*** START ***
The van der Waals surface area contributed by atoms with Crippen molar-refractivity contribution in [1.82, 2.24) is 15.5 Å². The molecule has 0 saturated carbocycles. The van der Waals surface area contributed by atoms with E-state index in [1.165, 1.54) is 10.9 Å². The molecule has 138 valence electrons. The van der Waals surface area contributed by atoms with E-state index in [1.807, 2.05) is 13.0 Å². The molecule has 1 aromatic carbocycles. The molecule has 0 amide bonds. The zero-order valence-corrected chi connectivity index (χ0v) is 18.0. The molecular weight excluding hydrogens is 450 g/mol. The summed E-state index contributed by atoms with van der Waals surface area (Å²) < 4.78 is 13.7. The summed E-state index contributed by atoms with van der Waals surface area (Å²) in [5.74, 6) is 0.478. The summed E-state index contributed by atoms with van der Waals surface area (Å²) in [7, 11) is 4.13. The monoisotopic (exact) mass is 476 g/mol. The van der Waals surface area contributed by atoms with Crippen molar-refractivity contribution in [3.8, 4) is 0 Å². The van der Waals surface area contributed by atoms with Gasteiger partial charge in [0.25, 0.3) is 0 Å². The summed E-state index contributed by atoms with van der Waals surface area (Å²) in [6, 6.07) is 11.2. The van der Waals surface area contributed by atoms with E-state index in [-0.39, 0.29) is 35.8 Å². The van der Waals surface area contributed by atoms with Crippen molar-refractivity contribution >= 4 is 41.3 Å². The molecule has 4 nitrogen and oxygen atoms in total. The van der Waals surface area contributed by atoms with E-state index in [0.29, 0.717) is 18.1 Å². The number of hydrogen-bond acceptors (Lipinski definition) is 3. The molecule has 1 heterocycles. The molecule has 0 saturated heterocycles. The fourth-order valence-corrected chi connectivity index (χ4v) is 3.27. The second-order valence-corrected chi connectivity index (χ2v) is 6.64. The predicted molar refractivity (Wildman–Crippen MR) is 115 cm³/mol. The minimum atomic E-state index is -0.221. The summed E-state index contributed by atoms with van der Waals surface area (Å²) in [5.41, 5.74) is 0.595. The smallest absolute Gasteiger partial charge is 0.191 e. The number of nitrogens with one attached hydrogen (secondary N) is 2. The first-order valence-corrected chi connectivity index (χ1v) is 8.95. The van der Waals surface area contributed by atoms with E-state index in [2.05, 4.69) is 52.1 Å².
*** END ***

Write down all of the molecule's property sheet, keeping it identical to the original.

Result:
The van der Waals surface area contributed by atoms with Crippen molar-refractivity contribution in [1.82, 2.24) is 15.5 Å². The molecule has 0 saturated carbocycles. The van der Waals surface area contributed by atoms with E-state index in [1.165, 1.54) is 10.9 Å². The molecule has 138 valence electrons. The van der Waals surface area contributed by atoms with E-state index in [1.807, 2.05) is 13.0 Å². The molecule has 1 aromatic carbocycles. The molecule has 0 amide bonds. The zero-order valence-corrected chi connectivity index (χ0v) is 18.0. The molecular weight excluding hydrogens is 450 g/mol. The summed E-state index contributed by atoms with van der Waals surface area (Å²) < 4.78 is 13.7. The summed E-state index contributed by atoms with van der Waals surface area (Å²) in [5.74, 6) is 0.478. The summed E-state index contributed by atoms with van der Waals surface area (Å²) in [7, 11) is 4.13. The monoisotopic (exact) mass is 476 g/mol. The van der Waals surface area contributed by atoms with Crippen molar-refractivity contribution in [3.8, 4) is 0 Å². The van der Waals surface area contributed by atoms with Gasteiger partial charge in [0.25, 0.3) is 0 Å². The summed E-state index contributed by atoms with van der Waals surface area (Å²) in [6, 6.07) is 11.2. The van der Waals surface area contributed by atoms with E-state index in [-0.39, 0.29) is 35.8 Å². The van der Waals surface area contributed by atoms with Crippen molar-refractivity contribution >= 4 is 41.3 Å². The molecule has 4 nitrogen and oxygen atoms in total. The van der Waals surface area contributed by atoms with E-state index in [0.29, 0.717) is 18.1 Å². The number of hydrogen-bond acceptors (Lipinski definition) is 3. The molecule has 1 heterocycles. The molecule has 0 saturated heterocycles. The fourth-order valence-corrected chi connectivity index (χ4v) is 3.27. The second-order valence-corrected chi connectivity index (χ2v) is 6.64. The predicted molar refractivity (Wildman–Crippen MR) is 115 cm³/mol. The minimum atomic E-state index is -0.221. The summed E-state index contributed by atoms with van der Waals surface area (Å²) in [5.41, 5.74) is 0.595. The smallest absolute Gasteiger partial charge is 0.191 e. The number of nitrogens with one attached hydrogen (secondary N) is 2. The first-order valence-corrected chi connectivity index (χ1v) is 8.95. The van der Waals surface area contributed by atoms with E-state index in [2.05, 4.69) is 52.1 Å².